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Former NASA astronaut Guion Bluford is visiting bases in Europe as part of USAFE's Extreme Summer program.

Former NASA astronaut Guion Bluford is visiting bases in Europe as part of USAFE's Extreme Summer program. (Jessica Iñigo / S&S)

GRIESHEIM, Germany — Astronaut Guy Bluford has headed to the skies again.

Bluford, the first black in space, has arrived in Europe, bringing his energy and expertise as part of this year’s U.S. Air Forces in Europe Extreme Summer program.

On Wednesday, Bluford gave his first of many presentations at the European Stars and Stripes in Griesheim.

Bluford’s love of flying began as a child. He attended Pennsylvania State University, where he received a bachelor of science in aerospace engineering. While at Penn State, he participated in Air Force ROTC and was later commissioned.

Upon completion of flight training, he was assigned to the 557th Fighter Squadron at Cam Ranh Bay, Vietnam, flying 144 combat missions.

Bluford became a NASA astronaut in 1979. Out of more than 8,000 original applicants, he was one of 35 applicants who made the final cut. His career that followed spanned 15 years, and during that time Bluford logged more than 688 hours in space.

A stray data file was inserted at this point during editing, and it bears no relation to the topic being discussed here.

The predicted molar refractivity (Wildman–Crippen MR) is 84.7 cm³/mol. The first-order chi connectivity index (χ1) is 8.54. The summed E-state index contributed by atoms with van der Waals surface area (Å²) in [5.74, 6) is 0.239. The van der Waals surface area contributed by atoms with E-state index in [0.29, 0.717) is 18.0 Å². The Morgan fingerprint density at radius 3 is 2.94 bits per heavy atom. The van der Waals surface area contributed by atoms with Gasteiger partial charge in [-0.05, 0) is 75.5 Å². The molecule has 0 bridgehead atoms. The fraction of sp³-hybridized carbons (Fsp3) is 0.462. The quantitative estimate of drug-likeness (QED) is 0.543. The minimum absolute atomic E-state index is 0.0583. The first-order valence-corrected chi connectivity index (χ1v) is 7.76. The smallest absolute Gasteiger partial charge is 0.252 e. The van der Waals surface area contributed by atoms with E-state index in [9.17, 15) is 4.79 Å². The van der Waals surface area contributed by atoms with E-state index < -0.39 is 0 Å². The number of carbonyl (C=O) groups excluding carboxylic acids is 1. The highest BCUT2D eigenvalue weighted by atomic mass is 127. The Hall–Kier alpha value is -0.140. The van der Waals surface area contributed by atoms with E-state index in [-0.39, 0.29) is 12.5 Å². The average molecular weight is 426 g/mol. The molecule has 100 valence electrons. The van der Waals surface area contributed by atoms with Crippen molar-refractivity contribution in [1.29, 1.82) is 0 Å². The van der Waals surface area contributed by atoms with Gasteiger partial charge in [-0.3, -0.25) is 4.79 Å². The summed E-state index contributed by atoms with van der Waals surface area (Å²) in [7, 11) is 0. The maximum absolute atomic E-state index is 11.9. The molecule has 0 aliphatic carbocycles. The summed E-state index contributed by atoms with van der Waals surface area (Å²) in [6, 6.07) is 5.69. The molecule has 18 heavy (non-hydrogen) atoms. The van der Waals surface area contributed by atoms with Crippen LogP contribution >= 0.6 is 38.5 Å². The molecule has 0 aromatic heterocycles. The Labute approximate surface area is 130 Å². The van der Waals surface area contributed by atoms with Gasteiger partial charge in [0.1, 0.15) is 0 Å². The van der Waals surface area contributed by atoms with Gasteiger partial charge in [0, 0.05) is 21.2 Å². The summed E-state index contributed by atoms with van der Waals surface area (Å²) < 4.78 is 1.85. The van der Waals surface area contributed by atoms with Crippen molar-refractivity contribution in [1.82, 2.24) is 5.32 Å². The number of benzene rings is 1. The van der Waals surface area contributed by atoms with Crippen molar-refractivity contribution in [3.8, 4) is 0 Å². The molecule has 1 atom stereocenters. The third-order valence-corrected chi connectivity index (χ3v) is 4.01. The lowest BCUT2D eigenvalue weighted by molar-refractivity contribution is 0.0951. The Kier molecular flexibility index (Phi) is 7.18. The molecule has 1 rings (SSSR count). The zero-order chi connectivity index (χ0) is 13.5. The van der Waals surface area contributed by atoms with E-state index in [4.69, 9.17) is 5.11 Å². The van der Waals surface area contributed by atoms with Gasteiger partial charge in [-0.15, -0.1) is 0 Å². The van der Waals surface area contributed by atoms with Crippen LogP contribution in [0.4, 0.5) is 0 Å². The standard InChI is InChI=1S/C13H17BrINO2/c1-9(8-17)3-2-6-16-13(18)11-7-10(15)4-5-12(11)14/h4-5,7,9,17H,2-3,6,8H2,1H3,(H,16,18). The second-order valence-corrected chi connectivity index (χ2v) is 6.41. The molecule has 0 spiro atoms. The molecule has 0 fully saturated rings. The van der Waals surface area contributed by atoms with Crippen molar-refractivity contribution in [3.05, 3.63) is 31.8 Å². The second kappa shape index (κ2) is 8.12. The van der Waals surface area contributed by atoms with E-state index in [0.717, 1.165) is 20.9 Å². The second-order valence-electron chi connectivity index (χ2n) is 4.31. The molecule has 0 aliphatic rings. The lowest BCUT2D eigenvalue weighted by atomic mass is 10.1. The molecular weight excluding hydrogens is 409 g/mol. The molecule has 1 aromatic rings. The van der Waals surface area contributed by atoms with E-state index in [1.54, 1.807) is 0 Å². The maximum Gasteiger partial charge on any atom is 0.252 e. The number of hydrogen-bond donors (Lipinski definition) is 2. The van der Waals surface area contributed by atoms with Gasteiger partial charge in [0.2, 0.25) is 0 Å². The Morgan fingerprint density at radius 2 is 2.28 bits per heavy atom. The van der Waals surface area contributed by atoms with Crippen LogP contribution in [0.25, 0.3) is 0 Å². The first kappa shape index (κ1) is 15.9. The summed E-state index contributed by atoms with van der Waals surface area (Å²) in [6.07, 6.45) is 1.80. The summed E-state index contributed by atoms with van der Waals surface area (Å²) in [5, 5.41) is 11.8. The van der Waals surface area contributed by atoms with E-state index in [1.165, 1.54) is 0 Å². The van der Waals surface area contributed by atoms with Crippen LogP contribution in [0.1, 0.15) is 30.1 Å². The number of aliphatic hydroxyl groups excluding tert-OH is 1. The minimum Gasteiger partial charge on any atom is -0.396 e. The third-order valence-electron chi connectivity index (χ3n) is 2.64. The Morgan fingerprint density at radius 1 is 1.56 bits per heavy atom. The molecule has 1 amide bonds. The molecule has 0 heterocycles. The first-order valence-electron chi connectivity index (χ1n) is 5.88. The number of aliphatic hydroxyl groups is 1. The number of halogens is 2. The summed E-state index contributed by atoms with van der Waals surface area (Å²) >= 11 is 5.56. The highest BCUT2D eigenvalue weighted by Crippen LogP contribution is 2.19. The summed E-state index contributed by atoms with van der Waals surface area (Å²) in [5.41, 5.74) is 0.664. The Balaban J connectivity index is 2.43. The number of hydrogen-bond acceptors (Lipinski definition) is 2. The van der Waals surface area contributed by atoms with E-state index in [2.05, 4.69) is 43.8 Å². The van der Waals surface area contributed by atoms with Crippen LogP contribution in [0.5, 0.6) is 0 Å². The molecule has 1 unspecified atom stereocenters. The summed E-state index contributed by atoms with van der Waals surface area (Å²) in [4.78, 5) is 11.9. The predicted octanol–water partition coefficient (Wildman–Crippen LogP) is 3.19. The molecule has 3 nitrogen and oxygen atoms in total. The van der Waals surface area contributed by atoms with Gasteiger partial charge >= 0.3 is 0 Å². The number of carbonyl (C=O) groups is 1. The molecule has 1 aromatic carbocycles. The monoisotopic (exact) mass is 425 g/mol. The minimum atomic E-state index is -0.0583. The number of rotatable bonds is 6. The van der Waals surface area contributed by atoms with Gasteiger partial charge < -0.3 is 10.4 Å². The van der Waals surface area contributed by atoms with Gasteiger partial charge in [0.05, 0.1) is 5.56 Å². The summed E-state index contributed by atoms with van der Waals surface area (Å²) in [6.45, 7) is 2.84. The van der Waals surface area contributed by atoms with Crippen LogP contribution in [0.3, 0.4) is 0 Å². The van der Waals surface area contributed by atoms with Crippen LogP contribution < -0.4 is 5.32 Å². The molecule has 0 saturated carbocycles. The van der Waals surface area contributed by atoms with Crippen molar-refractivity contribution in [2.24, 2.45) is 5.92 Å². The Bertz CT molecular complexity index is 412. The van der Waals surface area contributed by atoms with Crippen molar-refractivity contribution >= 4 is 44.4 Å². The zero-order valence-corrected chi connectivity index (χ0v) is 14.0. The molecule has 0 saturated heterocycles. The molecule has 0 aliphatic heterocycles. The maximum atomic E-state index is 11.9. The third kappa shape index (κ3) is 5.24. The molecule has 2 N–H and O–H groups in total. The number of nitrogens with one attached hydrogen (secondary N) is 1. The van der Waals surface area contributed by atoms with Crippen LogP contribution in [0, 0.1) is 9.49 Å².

He was a crewman on four missions and manned the first night-launched shuttle. One of those missions included a classified Department of Defense flight, which Bluford jokingly told the audience, “I’d be happy to tell you about this flight, but I’d have to kill you.”

Bluford’s sense of humor accompanied his informative anecdotes. He described what going from zero to 18,000 mph is like and what gravity does to an astronaut physically.

Astronauts lose 10 percent of body fluids within the first day of orbit, he said. Much of that water is retained in the face and upper extremities, while the astronaut’s thighs and calves get thinner.

Bluford also explained what astronauts do in space.

“We made new materials in space. We grew plants in space ... so we went from experiment to experiment,” Bluford explained.

That keeps astronauts very busy, Bluford said, so much so that they often maintain 12-hour shifts.

Initial astronaut training takes roughly two years, Bluford said. Seven of his 15 years with NASA were spent in training, he added.

Though his last mission was in 1992, Bluford doesn’t think of himself as retired. At 61 years of age, Bluford said if NASA were to call him tomorrow about another mission, he would seriously consider it.

In the meantime, traveling as part of the Extreme Summer program has given him the opportunity to see military bases worldwide.

“I hadn’t been to Rhein-Main or the bases in England,” Bluford said. “I’m fascinated with that and it’s been awhile since I’ve done anything with the military.”

Bluford will be in Ramstein on Thursday and Friday and will appear Saturday at RAF Mildenhall followed by appearances in Stavanger, Norway; RAF Lakenheath, England; RAF Croughton and RAF Fairford.

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